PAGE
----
Gimp create old weathered posters image 12.jpg


Once again we'll be changing the mode and opacity of the layer. Nothing is set in stone here, you can mess around with the settings to get a result you're happy with.


__________________________________________________________________________________________________________________________________


Gimp create old weathered posters image 13.jpg


Do this a few times while creating new layers for seperate colours or styles.

I just do this so that if I later realize I've gone overboard I can easily deselect (untick the 'eye' button) to remove a few of them.

It is probably a good idea to save your file now after all that work. The default gimp file that stores all your settings and layers, etc, is called a .XCF file.

You should ideally save regularly as GIMP does not have any autosave feature. That means if it crashes for some reason, you won't be able to restore your work.


___________________________________________________________________________________________________________________________________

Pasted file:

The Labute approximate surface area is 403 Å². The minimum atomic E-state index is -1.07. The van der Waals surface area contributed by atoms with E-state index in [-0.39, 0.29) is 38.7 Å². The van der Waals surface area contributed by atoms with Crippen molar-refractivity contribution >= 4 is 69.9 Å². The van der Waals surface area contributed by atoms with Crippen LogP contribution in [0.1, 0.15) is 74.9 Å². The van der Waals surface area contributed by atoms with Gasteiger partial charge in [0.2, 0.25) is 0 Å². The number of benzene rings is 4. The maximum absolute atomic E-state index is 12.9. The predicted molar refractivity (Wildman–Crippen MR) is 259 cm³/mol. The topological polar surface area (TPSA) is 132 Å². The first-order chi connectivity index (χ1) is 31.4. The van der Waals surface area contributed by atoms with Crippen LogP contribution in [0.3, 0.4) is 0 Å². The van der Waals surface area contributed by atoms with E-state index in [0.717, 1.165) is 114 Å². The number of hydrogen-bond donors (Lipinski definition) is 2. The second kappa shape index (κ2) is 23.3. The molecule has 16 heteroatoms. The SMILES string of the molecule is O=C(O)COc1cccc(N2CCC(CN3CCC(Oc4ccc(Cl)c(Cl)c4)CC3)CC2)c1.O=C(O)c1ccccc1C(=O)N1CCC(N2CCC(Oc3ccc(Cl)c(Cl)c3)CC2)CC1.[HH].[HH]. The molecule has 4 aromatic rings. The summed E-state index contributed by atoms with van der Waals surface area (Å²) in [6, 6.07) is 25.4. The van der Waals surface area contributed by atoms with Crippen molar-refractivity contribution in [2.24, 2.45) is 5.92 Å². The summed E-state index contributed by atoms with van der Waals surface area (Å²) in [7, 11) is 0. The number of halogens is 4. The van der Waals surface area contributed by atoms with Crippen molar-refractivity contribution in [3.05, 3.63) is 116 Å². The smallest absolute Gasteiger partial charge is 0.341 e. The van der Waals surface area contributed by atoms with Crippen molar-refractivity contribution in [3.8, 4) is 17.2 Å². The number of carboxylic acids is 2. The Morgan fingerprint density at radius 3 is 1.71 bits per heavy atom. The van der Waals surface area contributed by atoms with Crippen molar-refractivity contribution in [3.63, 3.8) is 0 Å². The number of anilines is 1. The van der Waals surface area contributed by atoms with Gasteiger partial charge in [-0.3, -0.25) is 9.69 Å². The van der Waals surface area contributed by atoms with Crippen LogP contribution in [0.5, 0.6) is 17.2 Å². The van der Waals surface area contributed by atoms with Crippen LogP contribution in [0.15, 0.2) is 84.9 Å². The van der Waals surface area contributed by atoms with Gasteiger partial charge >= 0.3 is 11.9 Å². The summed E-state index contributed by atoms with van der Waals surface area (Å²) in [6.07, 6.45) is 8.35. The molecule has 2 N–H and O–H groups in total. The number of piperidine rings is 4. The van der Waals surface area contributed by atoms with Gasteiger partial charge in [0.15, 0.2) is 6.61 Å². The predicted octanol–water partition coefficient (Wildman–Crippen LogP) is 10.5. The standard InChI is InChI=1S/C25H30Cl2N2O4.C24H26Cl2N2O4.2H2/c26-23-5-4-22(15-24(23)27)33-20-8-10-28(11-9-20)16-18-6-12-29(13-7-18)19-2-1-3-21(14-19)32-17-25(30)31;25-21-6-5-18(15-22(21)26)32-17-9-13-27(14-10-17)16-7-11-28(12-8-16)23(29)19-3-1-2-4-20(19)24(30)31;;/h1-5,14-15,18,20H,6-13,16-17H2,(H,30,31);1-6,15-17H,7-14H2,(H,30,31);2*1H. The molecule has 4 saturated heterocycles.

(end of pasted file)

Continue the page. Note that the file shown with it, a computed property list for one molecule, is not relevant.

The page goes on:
Gimp create old weathered posters image 14.jpg



Now open the file menu on the left and select 'Open as Layers'. We're going to import an image that you will find on google images.

Search for 'Paper Texture' and choose one of the large paper images in the results... we're going to import that to our image and apply its texture to our image.

___________________________________________________________________________________________________________________________________


Gimp create old weathered posters image 15.jpg



It should look something like this.

___________________________________________________________________________________________________________________________________



Gimp create old weathered posters image 16.jpg


Create a new layer and drag it below the paper texture. Now select the paper texture layer, right click it and select 'Merge Down'.

This is to give the 'paper texture' layer a transparent base. If you don't do this and delete something from this layer, then the deleted parts will turn white (like a blank canvas). We want to see the layers below if we delete something though... that's why we merge the image with a purely transparent layer, so that the deleted areas become transparent too.



___________________________________________________________________________________________________________________________________



Gimp create old weathered posters image 17.jpg